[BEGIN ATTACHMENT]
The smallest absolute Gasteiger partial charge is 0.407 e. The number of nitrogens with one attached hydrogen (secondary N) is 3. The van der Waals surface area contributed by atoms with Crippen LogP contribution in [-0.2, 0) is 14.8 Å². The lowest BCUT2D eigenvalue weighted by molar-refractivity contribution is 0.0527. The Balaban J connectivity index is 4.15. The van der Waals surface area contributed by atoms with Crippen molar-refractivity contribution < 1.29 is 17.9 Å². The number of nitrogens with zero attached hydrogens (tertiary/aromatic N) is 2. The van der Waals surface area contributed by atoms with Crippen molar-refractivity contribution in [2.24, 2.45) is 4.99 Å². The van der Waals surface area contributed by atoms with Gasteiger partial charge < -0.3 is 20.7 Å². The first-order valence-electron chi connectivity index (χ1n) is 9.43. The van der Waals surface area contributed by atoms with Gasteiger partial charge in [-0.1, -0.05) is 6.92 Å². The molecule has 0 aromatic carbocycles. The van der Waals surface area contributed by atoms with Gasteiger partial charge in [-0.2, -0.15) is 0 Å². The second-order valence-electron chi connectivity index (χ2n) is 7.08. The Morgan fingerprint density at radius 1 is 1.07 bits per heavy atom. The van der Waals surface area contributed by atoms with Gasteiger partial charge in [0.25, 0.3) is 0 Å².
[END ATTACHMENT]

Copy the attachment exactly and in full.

The smallest absolute Gasteiger partial charge is 0.407 e. The number of nitrogens with one attached hydrogen (secondary N) is 3. The van der Waals surface area contributed by atoms with Crippen LogP contribution in [-0.2, 0) is 14.8 Å². The lowest BCUT2D eigenvalue weighted by molar-refractivity contribution is 0.0527. The Balaban J connectivity index is 4.15. The van der Waals surface area contributed by atoms with Crippen molar-refractivity contribution < 1.29 is 17.9 Å². The number of nitrogens with zero attached hydrogens (tertiary/aromatic N) is 2. The van der Waals surface area contributed by atoms with Crippen molar-refractivity contribution in [2.24, 2.45) is 4.99 Å². The van der Waals surface area contributed by atoms with Gasteiger partial charge < -0.3 is 20.7 Å². The first-order valence-electron chi connectivity index (χ1n) is 9.43. The van der Waals surface area contributed by atoms with Gasteiger partial charge in [-0.1, -0.05) is 6.92 Å². The molecule has 0 aromatic carbocycles. The van der Waals surface area contributed by atoms with Gasteiger partial charge in [-0.2, -0.15) is 0 Å². The second-order valence-electron chi connectivity index (χ2n) is 7.08. The Morgan fingerprint density at radius 1 is 1.07 bits per heavy atom. The van der Waals surface area contributed by atoms with Gasteiger partial charge in [0.25, 0.3) is 0 Å².